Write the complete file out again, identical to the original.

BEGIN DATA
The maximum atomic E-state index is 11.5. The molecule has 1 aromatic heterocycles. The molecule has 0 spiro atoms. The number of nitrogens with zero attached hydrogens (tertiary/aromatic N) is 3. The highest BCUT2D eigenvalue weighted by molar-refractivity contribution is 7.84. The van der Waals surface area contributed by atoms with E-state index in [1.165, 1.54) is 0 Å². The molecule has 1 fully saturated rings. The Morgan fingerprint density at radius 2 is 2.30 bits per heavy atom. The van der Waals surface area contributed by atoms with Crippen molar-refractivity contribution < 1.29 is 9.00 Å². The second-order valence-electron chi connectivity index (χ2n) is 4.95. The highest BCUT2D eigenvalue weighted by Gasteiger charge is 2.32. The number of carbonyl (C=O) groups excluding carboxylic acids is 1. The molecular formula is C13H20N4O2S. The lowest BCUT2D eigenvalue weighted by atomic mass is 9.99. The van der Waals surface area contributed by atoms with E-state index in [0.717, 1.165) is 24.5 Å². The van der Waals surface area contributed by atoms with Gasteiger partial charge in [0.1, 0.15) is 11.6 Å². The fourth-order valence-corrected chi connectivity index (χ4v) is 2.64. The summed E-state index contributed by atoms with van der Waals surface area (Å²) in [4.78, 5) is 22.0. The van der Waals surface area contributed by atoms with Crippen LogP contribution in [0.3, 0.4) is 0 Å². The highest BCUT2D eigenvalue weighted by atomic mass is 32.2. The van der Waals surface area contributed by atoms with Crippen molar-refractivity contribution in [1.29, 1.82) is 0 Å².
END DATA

The maximum atomic E-state index is 11.5. The molecule has 1 aromatic heterocycles. The molecule has 0 spiro atoms. The number of nitrogens with zero attached hydrogens (tertiary/aromatic N) is 3. The highest BCUT2D eigenvalue weighted by molar-refractivity contribution is 7.84. The van der Waals surface area contributed by atoms with E-state index in [1.165, 1.54) is 0 Å². The molecule has 1 fully saturated rings. The Morgan fingerprint density at radius 2 is 2.30 bits per heavy atom. The van der Waals surface area contributed by atoms with Crippen molar-refractivity contribution < 1.29 is 9.00 Å². The second-order valence-electron chi connectivity index (χ2n) is 4.95. The highest BCUT2D eigenvalue weighted by Gasteiger charge is 2.32. The number of carbonyl (C=O) groups excluding carboxylic acids is 1. The molecular formula is C13H20N4O2S. The lowest BCUT2D eigenvalue weighted by atomic mass is 9.99. The van der Waals surface area contributed by atoms with E-state index in [0.717, 1.165) is 24.5 Å². The van der Waals surface area contributed by atoms with Gasteiger partial charge in [0.1, 0.15) is 11.6 Å². The fourth-order valence-corrected chi connectivity index (χ4v) is 2.64. The summed E-state index contributed by atoms with van der Waals surface area (Å²) in [4.78, 5) is 22.0. The van der Waals surface area contributed by atoms with Crippen LogP contribution in [0.3, 0.4) is 0 Å². The highest BCUT2D eigenvalue weighted by atomic mass is 32.2. The van der Waals surface area contributed by atoms with Crippen molar-refractivity contribution in [1.29, 1.82) is 0 Å².